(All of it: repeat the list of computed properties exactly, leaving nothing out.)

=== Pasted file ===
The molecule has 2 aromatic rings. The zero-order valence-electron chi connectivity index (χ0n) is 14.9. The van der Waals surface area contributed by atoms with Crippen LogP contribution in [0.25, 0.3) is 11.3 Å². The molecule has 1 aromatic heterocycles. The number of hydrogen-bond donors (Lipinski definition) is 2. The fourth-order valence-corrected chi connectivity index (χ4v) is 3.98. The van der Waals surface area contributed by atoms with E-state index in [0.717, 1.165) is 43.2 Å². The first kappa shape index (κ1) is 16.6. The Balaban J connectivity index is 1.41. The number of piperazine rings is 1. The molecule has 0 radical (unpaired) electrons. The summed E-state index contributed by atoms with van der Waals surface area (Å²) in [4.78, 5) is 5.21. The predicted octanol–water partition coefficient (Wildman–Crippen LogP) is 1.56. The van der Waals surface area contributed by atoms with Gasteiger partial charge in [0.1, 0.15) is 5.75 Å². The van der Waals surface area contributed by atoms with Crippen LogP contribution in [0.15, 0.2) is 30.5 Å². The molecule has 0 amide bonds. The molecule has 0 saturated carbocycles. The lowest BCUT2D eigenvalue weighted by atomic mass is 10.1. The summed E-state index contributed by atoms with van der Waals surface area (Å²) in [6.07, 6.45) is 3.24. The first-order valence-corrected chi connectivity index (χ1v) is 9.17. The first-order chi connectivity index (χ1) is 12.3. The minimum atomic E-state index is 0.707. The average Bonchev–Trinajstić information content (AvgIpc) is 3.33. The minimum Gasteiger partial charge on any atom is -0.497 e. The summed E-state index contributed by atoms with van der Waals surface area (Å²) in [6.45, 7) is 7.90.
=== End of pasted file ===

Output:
The molecule has 2 aromatic rings. The zero-order valence-electron chi connectivity index (χ0n) is 14.9. The van der Waals surface area contributed by atoms with Crippen LogP contribution in [0.25, 0.3) is 11.3 Å². The molecule has 1 aromatic heterocycles. The number of hydrogen-bond donors (Lipinski definition) is 2. The fourth-order valence-corrected chi connectivity index (χ4v) is 3.98. The van der Waals surface area contributed by atoms with E-state index in [0.717, 1.165) is 43.2 Å². The first kappa shape index (κ1) is 16.6. The Balaban J connectivity index is 1.41. The number of piperazine rings is 1. The molecule has 0 radical (unpaired) electrons. The summed E-state index contributed by atoms with van der Waals surface area (Å²) in [4.78, 5) is 5.21. The predicted octanol–water partition coefficient (Wildman–Crippen LogP) is 1.56. The van der Waals surface area contributed by atoms with Gasteiger partial charge in [0.1, 0.15) is 5.75 Å². The van der Waals surface area contributed by atoms with Crippen LogP contribution in [0.15, 0.2) is 30.5 Å². The molecule has 0 amide bonds. The molecule has 0 saturated carbocycles. The lowest BCUT2D eigenvalue weighted by atomic mass is 10.1. The summed E-state index contributed by atoms with van der Waals surface area (Å²) in [6.07, 6.45) is 3.24. The first-order valence-corrected chi connectivity index (χ1v) is 9.17. The first-order chi connectivity index (χ1) is 12.3. The minimum atomic E-state index is 0.707. The average Bonchev–Trinajstić information content (AvgIpc) is 3.33. The minimum Gasteiger partial charge on any atom is -0.497 e. The summed E-state index contributed by atoms with van der Waals surface area (Å²) in [6.45, 7) is 7.90.